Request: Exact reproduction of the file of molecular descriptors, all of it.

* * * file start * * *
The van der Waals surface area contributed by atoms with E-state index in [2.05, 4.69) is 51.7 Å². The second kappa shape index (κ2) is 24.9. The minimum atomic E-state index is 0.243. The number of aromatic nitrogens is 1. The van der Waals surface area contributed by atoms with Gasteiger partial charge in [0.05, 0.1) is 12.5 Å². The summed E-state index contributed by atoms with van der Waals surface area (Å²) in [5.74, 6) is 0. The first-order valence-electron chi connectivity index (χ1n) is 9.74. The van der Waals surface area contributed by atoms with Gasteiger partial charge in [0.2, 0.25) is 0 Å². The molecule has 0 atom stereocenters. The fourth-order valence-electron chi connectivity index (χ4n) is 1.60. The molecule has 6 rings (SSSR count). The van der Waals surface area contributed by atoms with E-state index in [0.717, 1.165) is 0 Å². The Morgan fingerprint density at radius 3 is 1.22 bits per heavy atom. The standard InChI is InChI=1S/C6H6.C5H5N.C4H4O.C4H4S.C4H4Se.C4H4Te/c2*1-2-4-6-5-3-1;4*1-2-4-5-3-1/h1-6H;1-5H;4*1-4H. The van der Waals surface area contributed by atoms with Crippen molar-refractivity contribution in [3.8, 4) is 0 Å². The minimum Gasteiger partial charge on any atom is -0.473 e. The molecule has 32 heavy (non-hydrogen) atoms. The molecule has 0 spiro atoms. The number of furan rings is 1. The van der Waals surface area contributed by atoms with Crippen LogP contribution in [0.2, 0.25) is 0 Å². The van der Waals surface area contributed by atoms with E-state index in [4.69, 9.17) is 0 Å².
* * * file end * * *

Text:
The van der Waals surface area contributed by atoms with E-state index in [2.05, 4.69) is 51.7 Å². The second kappa shape index (κ2) is 24.9. The minimum atomic E-state index is 0.243. The number of aromatic nitrogens is 1. The van der Waals surface area contributed by atoms with Gasteiger partial charge in [0.05, 0.1) is 12.5 Å². The summed E-state index contributed by atoms with van der Waals surface area (Å²) in [5.74, 6) is 0. The first-order valence-electron chi connectivity index (χ1n) is 9.74. The van der Waals surface area contributed by atoms with Gasteiger partial charge in [0.2, 0.25) is 0 Å². The molecule has 0 atom stereocenters. The fourth-order valence-electron chi connectivity index (χ4n) is 1.60. The molecule has 6 rings (SSSR count). The van der Waals surface area contributed by atoms with E-state index in [0.717, 1.165) is 0 Å². The Morgan fingerprint density at radius 3 is 1.22 bits per heavy atom. The standard InChI is InChI=1S/C6H6.C5H5N.C4H4O.C4H4S.C4H4Se.C4H4Te/c2*1-2-4-6-5-3-1;4*1-2-4-5-3-1/h1-6H;1-5H;4*1-4H. The van der Waals surface area contributed by atoms with Crippen molar-refractivity contribution in [3.8, 4) is 0 Å². The minimum Gasteiger partial charge on any atom is -0.473 e. The molecule has 32 heavy (non-hydrogen) atoms. The molecule has 0 spiro atoms. The number of furan rings is 1. The van der Waals surface area contributed by atoms with Crippen LogP contribution in [0.2, 0.25) is 0 Å². The van der Waals surface area contributed by atoms with E-state index in [4.69, 9.17) is 0 Å².